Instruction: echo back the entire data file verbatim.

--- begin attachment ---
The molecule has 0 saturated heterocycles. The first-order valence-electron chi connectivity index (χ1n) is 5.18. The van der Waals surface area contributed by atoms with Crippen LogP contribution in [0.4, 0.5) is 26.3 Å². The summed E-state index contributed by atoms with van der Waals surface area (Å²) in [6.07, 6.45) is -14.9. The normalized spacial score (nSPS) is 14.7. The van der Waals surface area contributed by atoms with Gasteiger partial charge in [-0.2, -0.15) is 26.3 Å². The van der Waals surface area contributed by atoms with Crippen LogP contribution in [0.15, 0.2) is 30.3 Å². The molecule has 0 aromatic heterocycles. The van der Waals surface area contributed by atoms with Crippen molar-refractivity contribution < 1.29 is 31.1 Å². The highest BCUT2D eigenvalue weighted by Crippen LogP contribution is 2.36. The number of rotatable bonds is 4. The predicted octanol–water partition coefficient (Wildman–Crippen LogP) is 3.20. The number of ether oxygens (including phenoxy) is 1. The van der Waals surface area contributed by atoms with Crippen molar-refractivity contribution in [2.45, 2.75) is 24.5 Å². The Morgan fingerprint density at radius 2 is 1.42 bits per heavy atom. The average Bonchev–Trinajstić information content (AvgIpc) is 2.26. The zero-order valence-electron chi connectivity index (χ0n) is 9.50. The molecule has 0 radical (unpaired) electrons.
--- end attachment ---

The molecule has 0 saturated heterocycles. The first-order valence-electron chi connectivity index (χ1n) is 5.18. The van der Waals surface area contributed by atoms with Crippen LogP contribution in [0.4, 0.5) is 26.3 Å². The summed E-state index contributed by atoms with van der Waals surface area (Å²) in [6.07, 6.45) is -14.9. The normalized spacial score (nSPS) is 14.7. The van der Waals surface area contributed by atoms with Gasteiger partial charge in [-0.2, -0.15) is 26.3 Å². The van der Waals surface area contributed by atoms with Crippen LogP contribution in [0.15, 0.2) is 30.3 Å². The molecule has 0 aromatic heterocycles. The van der Waals surface area contributed by atoms with Crippen molar-refractivity contribution < 1.29 is 31.1 Å². The highest BCUT2D eigenvalue weighted by Crippen LogP contribution is 2.36. The number of rotatable bonds is 4. The predicted octanol–water partition coefficient (Wildman–Crippen LogP) is 3.20. The number of ether oxygens (including phenoxy) is 1. The van der Waals surface area contributed by atoms with Crippen molar-refractivity contribution in [2.45, 2.75) is 24.5 Å². The Morgan fingerprint density at radius 2 is 1.42 bits per heavy atom. The average Bonchev–Trinajstić information content (AvgIpc) is 2.26. The zero-order valence-electron chi connectivity index (χ0n) is 9.50. The molecule has 0 radical (unpaired) electrons.